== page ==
It is of great importance for 'healthy ageing': exercise. This is demonstrated again by research among the entire Dutch population by the University of Groningen, the UMCG and the HAN University of Applied Sciences, that has shown that districts with a higher percentage of sports clubs members have lower health care costs. In addition, populations of 'poor' neighborhoods (with a low socio-economic status (SES)), that exercise more generally have lower health care costs than a comparable neighborhood that exercises less. For the 'richer' neighborhoods this connection is less clear.
For the study, all population data from all neighborhoods in the Netherlands were combined with socio-economic differences in health care costs in which the role of four lifestyle indicators (smoking, alcohol consumption, sport and exercise) was investigated - including physical exercise and membership of sports clubs. The results showed that average health care costs are significantly lower in neighborhoods with more sports clubs members (regardless of their SES). The results also show that physical activity in low SES neighborhoods in particular can lead to much lower health care costs. From this it can be concluded that when policies are developed to stimulate (membership of) sports clubs, health care costs can be lowered in all socio-economic groups and increasing physical activity can be specifically effective in low SES neighborhoods.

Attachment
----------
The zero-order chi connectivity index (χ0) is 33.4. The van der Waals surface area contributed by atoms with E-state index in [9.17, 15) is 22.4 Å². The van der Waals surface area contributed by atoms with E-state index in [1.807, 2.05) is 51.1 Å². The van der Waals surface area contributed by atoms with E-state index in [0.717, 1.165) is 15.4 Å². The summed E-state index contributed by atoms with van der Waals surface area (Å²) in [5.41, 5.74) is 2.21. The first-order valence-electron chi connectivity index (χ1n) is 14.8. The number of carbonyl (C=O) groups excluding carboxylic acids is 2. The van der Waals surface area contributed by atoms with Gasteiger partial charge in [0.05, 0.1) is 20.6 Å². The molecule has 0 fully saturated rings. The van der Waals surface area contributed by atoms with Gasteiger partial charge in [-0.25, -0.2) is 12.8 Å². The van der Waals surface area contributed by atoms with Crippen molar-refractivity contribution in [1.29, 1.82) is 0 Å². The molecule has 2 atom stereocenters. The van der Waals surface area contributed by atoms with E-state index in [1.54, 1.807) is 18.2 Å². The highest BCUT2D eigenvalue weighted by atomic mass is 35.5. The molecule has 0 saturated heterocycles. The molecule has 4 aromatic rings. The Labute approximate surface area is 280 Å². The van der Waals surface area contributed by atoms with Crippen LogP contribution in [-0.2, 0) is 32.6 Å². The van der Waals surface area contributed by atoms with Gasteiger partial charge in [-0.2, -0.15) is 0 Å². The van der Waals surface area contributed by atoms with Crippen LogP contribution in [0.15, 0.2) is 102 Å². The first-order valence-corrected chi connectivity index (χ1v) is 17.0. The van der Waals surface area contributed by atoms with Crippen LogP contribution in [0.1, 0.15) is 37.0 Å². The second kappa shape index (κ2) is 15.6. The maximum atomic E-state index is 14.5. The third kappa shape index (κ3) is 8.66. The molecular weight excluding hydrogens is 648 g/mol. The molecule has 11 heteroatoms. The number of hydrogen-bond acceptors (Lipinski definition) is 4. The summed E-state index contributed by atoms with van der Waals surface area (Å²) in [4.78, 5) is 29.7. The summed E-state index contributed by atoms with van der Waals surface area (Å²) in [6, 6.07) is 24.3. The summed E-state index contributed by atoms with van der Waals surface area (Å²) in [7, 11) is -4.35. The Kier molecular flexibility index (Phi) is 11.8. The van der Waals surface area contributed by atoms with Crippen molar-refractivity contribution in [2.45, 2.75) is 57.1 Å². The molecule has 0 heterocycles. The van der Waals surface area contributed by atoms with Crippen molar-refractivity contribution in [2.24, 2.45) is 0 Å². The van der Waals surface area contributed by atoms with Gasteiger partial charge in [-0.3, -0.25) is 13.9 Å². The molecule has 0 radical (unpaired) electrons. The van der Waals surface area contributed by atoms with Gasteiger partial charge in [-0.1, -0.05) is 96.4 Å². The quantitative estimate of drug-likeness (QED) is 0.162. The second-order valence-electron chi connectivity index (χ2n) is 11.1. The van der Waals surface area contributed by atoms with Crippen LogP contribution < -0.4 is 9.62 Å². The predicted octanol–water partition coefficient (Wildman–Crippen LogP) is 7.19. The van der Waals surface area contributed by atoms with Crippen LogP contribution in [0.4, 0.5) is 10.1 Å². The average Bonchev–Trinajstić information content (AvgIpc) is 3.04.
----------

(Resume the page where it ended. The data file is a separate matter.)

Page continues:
Rising health care costs
In recent decades, health care costs have risen significantly, making affordability of health care a major challenge. In the Netherlands, health care accounts for ± 13% of gross domestic product and the expenditure per capita will almost double between 2015 and 2040, according to RIVM estimates.
Health expenditure is not only a given, but is strongly linked to socio-economic aspects. Previous research, published in the American Journal of Public Health in the spring, has shown that there is a clear relationship between the SES of a neighborhood and the average health care costs per person. Poor neighborhoods have significantly higher health care costs, even when differences in age and gender between neighborhoods are taken into account. The current follow-up study ("How are lifestyle factors associated with socioeconomic differences in health care costs? Evidence from full population data in the Netherlands") is the first to study the role of lifestyle factors on this socio-economic gradient in health care costs.
For more information, please contact Jochen Mierau, Scientific Director of the Aletta Jacobs School of Public Health – firstname.lastname@example.org. On the website of Preventive Medicine you can read the publication:: www.sciencedirect.com/science/article/pii/S0091743519304128
Source article: rug.nl
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